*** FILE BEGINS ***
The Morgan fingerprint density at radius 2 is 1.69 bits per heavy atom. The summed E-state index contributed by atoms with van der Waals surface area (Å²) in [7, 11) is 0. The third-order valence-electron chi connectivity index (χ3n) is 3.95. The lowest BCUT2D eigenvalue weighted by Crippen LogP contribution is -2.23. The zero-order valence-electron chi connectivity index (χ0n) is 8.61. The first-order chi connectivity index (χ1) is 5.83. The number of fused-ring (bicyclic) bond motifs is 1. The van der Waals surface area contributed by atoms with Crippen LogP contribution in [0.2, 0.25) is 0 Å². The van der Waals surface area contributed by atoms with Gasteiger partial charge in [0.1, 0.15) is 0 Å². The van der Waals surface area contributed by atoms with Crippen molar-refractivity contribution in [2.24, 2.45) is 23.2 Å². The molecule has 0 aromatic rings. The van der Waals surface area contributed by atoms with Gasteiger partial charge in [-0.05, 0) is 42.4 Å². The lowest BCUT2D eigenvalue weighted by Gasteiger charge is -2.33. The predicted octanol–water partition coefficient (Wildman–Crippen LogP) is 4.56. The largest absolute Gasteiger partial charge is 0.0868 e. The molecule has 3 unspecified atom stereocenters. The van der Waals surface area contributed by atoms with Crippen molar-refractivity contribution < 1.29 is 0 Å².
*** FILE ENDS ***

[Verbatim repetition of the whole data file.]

The Morgan fingerprint density at radius 2 is 1.69 bits per heavy atom. The summed E-state index contributed by atoms with van der Waals surface area (Å²) in [7, 11) is 0. The third-order valence-electron chi connectivity index (χ3n) is 3.95. The lowest BCUT2D eigenvalue weighted by Crippen LogP contribution is -2.23. The zero-order valence-electron chi connectivity index (χ0n) is 8.61. The first-order chi connectivity index (χ1) is 5.83. The number of fused-ring (bicyclic) bond motifs is 1. The van der Waals surface area contributed by atoms with Crippen LogP contribution in [0.2, 0.25) is 0 Å². The van der Waals surface area contributed by atoms with Gasteiger partial charge in [0.1, 0.15) is 0 Å². The van der Waals surface area contributed by atoms with Crippen molar-refractivity contribution in [2.24, 2.45) is 23.2 Å². The molecule has 0 aromatic rings. The van der Waals surface area contributed by atoms with Gasteiger partial charge in [-0.05, 0) is 42.4 Å². The lowest BCUT2D eigenvalue weighted by Gasteiger charge is -2.33. The predicted octanol–water partition coefficient (Wildman–Crippen LogP) is 4.56. The largest absolute Gasteiger partial charge is 0.0868 e. The molecule has 3 unspecified atom stereocenters. The van der Waals surface area contributed by atoms with Crippen molar-refractivity contribution < 1.29 is 0 Å².